A flush of blog posts on on the rise of digital maps and apps for location  based services via smartphones and GPS devices lead via my readings of Actor-Network-Theory  (ANT) and beyond to wanderings in the realms of ontology and epistemology to my backyard and garage where loads of junk left over from past ‘lives’ as sporting wannabee etc. and children’s-clearings-of-their-rooms-once-they-have-left-home-combine in strange ways to trying to picture what it means if the construction of these maps is actually responsible for the creation of “my” reality?

What is going on here:

When we are informed by The Economist that we can have The world in your pocket are we  being delicately suckered into believing that this is really in our interests – in the past when we have ventured out into the unknown local and not so local world in order to get the things we need to sustain our lives, we have consulted directories and maps to tell us where to get it. This is nothing new – but in terms of ANT we might  have brought these things into being by wanting them – our instruments i.e. directories and maps, by virtue of our consulting them, start to constitute the world  “in -here” before becoming reified (made real) by our acting on the information and “finding” them “out-there” !

These ideas explored from early beginnings in Science and Technology

Studies by among others Bruno Latour, John Law and Michel Callon  are developed into challenges to the structure of our conceptions of reality ~(After method – mess in social science research Law 2004) and what it means to me and my perception of myself in relation to this “reality” – or more simply who am I really? – am I anything more than the sum of my “programs” which have been embedded into me from birth by the social world and culture I am embedded in? Is it even possible for me to discover “myself “, let alone break out from this “matrix” and lead a life apart from it?

Or, is my reality “made” by my interaction with the connections/relations that I have with people and things “out-there” and that I talk to myself about “in-here” – as such the memories and stuff that I identify with as important or I use to construct this version of myself and as my interests move – some become redundant and are left behind – but still exist in a materiality that includes the junk in my back yard and the “stuff “of children which is left in my garage while they, the children,  are “out-there” in  London and I communicate with them “in- here” on Skype. Or what is it like to be my mother who is 93 and gradually loses touch with the sequence of the days and the “reality” of her relationships with me as a son and is more present in her “in-here”  memories of her college years in Cape Town before she was married than my presence in the “out-here” nowness?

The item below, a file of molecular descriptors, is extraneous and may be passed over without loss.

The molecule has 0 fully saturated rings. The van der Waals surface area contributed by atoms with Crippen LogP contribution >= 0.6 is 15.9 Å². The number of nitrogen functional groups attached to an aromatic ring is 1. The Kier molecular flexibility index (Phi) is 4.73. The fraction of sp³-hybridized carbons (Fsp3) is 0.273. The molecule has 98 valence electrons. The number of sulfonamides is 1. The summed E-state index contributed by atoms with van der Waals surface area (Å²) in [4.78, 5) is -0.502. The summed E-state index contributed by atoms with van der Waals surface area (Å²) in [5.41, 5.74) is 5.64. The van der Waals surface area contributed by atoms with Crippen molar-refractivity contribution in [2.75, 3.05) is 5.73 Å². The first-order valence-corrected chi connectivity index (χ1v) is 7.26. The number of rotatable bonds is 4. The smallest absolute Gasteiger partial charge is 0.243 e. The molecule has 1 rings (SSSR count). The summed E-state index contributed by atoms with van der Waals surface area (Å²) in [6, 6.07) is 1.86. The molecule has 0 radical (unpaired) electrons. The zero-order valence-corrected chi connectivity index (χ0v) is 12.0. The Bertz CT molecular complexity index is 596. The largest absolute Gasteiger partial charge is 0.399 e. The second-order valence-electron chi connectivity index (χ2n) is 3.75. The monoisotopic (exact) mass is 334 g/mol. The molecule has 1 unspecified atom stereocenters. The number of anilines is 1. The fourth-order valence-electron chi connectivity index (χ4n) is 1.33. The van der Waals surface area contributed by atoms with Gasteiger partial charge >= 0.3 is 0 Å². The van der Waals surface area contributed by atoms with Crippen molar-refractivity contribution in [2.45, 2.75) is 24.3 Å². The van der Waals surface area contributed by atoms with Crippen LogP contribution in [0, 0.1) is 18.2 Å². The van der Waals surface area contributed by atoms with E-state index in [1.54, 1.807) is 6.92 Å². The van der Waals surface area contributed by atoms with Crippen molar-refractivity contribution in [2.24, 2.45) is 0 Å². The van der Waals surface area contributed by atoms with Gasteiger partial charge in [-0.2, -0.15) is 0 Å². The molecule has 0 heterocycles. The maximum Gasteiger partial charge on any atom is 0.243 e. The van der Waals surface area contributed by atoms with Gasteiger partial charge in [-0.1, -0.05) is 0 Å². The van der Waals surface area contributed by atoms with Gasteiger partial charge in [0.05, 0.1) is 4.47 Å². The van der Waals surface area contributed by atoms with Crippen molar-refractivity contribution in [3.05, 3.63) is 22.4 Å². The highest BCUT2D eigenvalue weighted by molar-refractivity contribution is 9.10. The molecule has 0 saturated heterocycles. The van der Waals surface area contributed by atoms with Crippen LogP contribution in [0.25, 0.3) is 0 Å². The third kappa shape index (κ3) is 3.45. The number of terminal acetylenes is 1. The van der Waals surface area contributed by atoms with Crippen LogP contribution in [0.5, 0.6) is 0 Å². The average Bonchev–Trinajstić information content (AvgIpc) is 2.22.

Which brings me back to the descriptions of “out-there” of maps and digital devices that are trying to guide me to the fulfillment of my  desires or help me make sense of the bewildering density of data that floods my now disassociated “in-here” world and aims to fulfill my every desire ? Open-air computers;Cities are turning into vast data factories

This works if “I” live in part of the digitally engrossed world and I have been culturally modified to accept these programs. The ongoing project of this thinking seems to relate to a pre-existing structure that can manipulate me into doing what it wants – or at least provide so much stuff that I might want while I am searching for what I need that I will buy it- but does such a structure in fact exist?  – or is it too the result of the program we are wielding/writing  as we scribe and leave our traces in this “ether” or plasma”? Can I choose what I want or am I a helpless “ant” biochemically programmed to follow traces across the perilous ground of the “out-there” world? Your friendly neighborhood app: The internet is going local

Fynbos at Cape Peninsula